• Creating a custom hostname and uploading a certificate and key pair for the private host. Click the Custom Hostname toggle, and then click Upload the Certificate to open a page to enter your certificate and key.


      You will need to upload the certificate and key for the custom host name. Click the Custom Hostname toggle, and then click Upload the Certificate to open a page to enter your certificate and key.

      The server cert should be on top, followed by the rest of the chain, with the root cert at the bottom.

      For more information about certificates, refer to Configuring Certificates for Private Apps Browser Access.

  7. Click in the Publisher text field and select one or more Publishers from the dropdown list.


    For high-availability, add multiple publishers for each private app. Up to 16 Publishers can be used per app.

  8. Click Save.

Connecting the private app to the publisher may take several minutes. Make sure that you see the green icon for this private app before proceeding. If the badge is red, use the Troubleshooter feature or check your firewall rules before proceeding.


When a user has access to a private app on different tenants using Netskope-encoded Private App URLs from the same browser, then after accessing the Private App on one tenant, a user will need to clear the cookies from the browser before being able to access the Private App on a different tenant.

Create a Real-time Protection Policy for Browser Access to Private Apps

You need to create a Real-time Protection policy in order to allow Browser Access to Private Apps.

  1. Go to Policies > Real-time Protection.
  2. Click New policy and select Private App Access.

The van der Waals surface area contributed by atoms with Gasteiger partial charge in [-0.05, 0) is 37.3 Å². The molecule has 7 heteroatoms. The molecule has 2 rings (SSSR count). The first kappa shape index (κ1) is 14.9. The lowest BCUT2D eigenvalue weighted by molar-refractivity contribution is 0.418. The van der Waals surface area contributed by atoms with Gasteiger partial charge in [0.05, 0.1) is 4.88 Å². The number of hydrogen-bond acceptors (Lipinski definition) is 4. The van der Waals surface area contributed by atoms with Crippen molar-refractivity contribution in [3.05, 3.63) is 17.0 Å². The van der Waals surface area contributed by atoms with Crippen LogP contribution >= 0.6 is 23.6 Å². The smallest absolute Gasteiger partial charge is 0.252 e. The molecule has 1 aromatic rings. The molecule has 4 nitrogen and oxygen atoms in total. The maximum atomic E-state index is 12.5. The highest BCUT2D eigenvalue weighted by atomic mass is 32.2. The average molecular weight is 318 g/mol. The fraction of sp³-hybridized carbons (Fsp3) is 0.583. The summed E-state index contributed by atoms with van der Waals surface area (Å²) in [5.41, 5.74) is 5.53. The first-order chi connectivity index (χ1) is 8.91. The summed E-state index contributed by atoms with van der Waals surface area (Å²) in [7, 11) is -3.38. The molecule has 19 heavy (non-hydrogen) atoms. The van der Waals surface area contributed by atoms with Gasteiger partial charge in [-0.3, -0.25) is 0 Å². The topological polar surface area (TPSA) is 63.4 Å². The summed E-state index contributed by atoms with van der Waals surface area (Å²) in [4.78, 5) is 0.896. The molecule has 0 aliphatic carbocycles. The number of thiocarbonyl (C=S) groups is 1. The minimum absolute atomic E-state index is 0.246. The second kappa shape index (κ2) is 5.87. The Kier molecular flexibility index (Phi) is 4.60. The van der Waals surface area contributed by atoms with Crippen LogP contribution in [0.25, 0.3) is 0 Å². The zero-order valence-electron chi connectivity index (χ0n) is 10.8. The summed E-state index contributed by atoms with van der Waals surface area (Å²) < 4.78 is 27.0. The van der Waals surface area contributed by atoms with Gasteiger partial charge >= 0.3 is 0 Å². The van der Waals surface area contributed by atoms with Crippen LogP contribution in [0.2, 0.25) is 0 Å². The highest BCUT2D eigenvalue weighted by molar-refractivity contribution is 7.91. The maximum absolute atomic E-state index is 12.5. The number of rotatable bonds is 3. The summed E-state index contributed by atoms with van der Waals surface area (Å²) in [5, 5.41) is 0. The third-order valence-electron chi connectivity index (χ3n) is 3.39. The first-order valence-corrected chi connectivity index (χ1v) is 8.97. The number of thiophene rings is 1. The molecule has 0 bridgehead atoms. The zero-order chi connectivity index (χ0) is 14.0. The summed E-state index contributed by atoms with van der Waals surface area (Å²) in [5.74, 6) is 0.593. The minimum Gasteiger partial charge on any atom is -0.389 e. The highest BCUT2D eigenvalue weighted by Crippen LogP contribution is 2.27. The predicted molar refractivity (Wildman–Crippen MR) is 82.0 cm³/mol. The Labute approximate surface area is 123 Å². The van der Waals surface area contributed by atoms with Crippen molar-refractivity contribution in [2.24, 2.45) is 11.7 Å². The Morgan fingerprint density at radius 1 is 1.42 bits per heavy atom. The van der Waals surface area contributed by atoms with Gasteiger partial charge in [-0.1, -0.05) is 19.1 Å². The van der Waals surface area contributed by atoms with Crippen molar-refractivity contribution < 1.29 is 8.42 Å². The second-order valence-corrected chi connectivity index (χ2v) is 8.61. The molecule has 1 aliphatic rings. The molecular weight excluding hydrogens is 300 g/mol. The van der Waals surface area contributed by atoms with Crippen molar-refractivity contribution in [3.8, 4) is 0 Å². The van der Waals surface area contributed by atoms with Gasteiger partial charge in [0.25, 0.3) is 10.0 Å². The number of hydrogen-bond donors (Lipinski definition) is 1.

3. For Source, select the Users, OU, or Groups for which you want to grant access to the private app(s).
  4. For Access Method, select Browser Access. At least one Access Method must be defined, either Browser Access or Client.

    If Browser Access is used, Client users will not be able to access Browser Access Private Apps. If Client is used, Client users and Browser Access users will have access to Private Apps.

    If Access Method is not showing, click Add Criteria to search for and select Access Method, and then select Browser Access.

  5. For Destination, leave Private App and select your private app from the dropdown list.
  6. For Action, select Allow to grant access. To deny access, select Block, select a policy notification template from the dropdown list, or create one.
  7. Give the policy a name (like Browser Access for JIRA), and then click Email Notification to choose the notification template for the policy. When finished, click Save.
  8. Click Apply Changes.

Clear Browser Access

Browser Access provides the ability to terminate a user’s active session. Go to Skope IT > Users, click the menu icon for a user, and then click Clear Private App Auth to clear the user’s browser access authentication information. As a result, the user will need to re-authenticate to access the private app.